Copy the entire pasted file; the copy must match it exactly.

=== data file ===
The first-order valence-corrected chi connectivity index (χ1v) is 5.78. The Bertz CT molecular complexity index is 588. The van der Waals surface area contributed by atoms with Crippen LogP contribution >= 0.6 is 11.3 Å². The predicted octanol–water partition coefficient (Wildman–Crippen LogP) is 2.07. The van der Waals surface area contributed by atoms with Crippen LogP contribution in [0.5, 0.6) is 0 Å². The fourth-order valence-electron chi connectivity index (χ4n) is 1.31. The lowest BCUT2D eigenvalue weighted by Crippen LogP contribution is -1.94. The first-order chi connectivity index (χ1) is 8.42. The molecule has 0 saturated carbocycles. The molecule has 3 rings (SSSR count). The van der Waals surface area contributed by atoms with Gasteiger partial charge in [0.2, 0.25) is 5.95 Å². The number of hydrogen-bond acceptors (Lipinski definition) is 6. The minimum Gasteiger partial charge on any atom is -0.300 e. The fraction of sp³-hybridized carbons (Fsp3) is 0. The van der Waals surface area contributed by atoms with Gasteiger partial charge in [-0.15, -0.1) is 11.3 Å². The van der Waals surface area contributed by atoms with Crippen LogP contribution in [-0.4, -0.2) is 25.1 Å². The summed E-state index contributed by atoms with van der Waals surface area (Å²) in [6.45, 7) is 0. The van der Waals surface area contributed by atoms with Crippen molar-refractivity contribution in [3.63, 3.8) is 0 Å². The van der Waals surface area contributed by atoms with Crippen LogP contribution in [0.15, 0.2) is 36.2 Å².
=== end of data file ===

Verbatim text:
The first-order valence-corrected chi connectivity index (χ1v) is 5.78. The Bertz CT molecular complexity index is 588. The van der Waals surface area contributed by atoms with Crippen LogP contribution >= 0.6 is 11.3 Å². The predicted octanol–water partition coefficient (Wildman–Crippen LogP) is 2.07. The van der Waals surface area contributed by atoms with Crippen LogP contribution in [0.5, 0.6) is 0 Å². The fourth-order valence-electron chi connectivity index (χ4n) is 1.31. The lowest BCUT2D eigenvalue weighted by Crippen LogP contribution is -1.94. The first-order chi connectivity index (χ1) is 8.42. The molecule has 0 saturated carbocycles. The molecule has 3 rings (SSSR count). The van der Waals surface area contributed by atoms with Gasteiger partial charge in [0.2, 0.25) is 5.95 Å². The number of hydrogen-bond acceptors (Lipinski definition) is 6. The minimum Gasteiger partial charge on any atom is -0.300 e. The fraction of sp³-hybridized carbons (Fsp3) is 0. The van der Waals surface area contributed by atoms with Gasteiger partial charge in [-0.15, -0.1) is 11.3 Å². The van der Waals surface area contributed by atoms with Crippen LogP contribution in [-0.4, -0.2) is 25.1 Å². The summed E-state index contributed by atoms with van der Waals surface area (Å²) in [6.45, 7) is 0. The van der Waals surface area contributed by atoms with Crippen molar-refractivity contribution in [3.63, 3.8) is 0 Å². The van der Waals surface area contributed by atoms with Crippen LogP contribution in [0.15, 0.2) is 36.2 Å².